See how much faster your system boots up, loads applications and transfers data with an SSD.
Upgrade to an solid state drive and your computer will have a much faster system boot up, applications load, and data transfers to ultimately save you time.
What are the differences between an SSD and an HDD?
HDDs are based on magnetic spinning platters, a technology that has been in use since the mid-1950s. The data is written to and read from these spinning platters or disks via moving heads. HDDs are mechanical devices with many moving parts, and are therefore more prone to mechanical failures and failures due to environmental conditions such as heat, cold, shock and vibration. In an SSD drive, the platters and heads are replaced by memory chips, similar to common USB, SD and CompactFlash products. SSDs have no moving parts, which virtually eliminates the rotational latencies associated with HDDs. Also, SSDs are less susceptible to damage from environmental conditions than HDDs. SSDs are designed to be the next generation of mass market data storage, and therefore have the same form factor and utilise the same SATA connections as current generation HDDs.
How much faster is an SSD?
This is a difficult question to answer, as no two systems are exactly the same and performance can be affected by the OS, any drivers loaded, applications in use, the speed and configuration of the processor and many other factors. There are several test web sites and magazines that have tested SSDs against HDDs and found SSDs to be much faster. For example, if we compared random read performance, SSDs are more than 20000% faster than high-performance HDDs.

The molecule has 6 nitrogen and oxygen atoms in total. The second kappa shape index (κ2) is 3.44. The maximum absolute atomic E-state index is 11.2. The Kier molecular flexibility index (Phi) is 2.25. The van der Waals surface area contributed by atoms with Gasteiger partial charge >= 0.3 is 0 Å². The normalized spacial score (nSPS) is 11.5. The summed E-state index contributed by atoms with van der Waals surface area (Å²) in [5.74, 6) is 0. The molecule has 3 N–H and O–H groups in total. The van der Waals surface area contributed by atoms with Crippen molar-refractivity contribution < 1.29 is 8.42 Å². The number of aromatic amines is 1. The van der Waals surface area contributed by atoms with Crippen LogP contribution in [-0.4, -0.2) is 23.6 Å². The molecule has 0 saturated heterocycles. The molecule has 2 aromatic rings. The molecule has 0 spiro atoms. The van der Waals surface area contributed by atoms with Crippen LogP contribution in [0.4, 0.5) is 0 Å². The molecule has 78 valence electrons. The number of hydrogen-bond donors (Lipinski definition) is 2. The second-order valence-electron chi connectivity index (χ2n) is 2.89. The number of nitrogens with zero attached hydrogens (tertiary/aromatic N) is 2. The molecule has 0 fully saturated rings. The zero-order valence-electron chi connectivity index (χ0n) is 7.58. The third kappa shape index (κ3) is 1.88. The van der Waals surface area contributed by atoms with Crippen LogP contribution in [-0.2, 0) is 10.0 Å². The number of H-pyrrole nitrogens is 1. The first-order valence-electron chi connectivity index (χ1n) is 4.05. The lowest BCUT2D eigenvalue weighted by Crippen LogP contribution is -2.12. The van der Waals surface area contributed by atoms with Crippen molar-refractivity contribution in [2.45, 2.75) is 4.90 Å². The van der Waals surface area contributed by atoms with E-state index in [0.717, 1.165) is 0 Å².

It is worth noting that SSD drives are not affected by the physical limitations of hard drives. HDD platters are circular in design (like a CD) and data held at the centre of the circle is accessed at a slower rate than data on the edges. SSDs have a uniform access time across the entire drive. HDD performance also suffers from data fragmentation, whereas SSDs performance is not significantly impacted even if the data is not stored contiguously.
Are there any trade-offs when choosing an SSD over an HDD?
The only factor in favour of HDDs is the price per gigabyte; this is why HDDs are currently sold in capacities of 500GB and above, while SSDs are sold in capacities of 30GB and above. Kingston currently offers SSDs from 30GB to 960GB.
Traditional HDDs are best if mass storage is in the terabytes is your primary need, while SSDs are excellent if performance is more important. It’s common to use an SSD as a boot drive to hold OS and applications and an HDD to hold data files.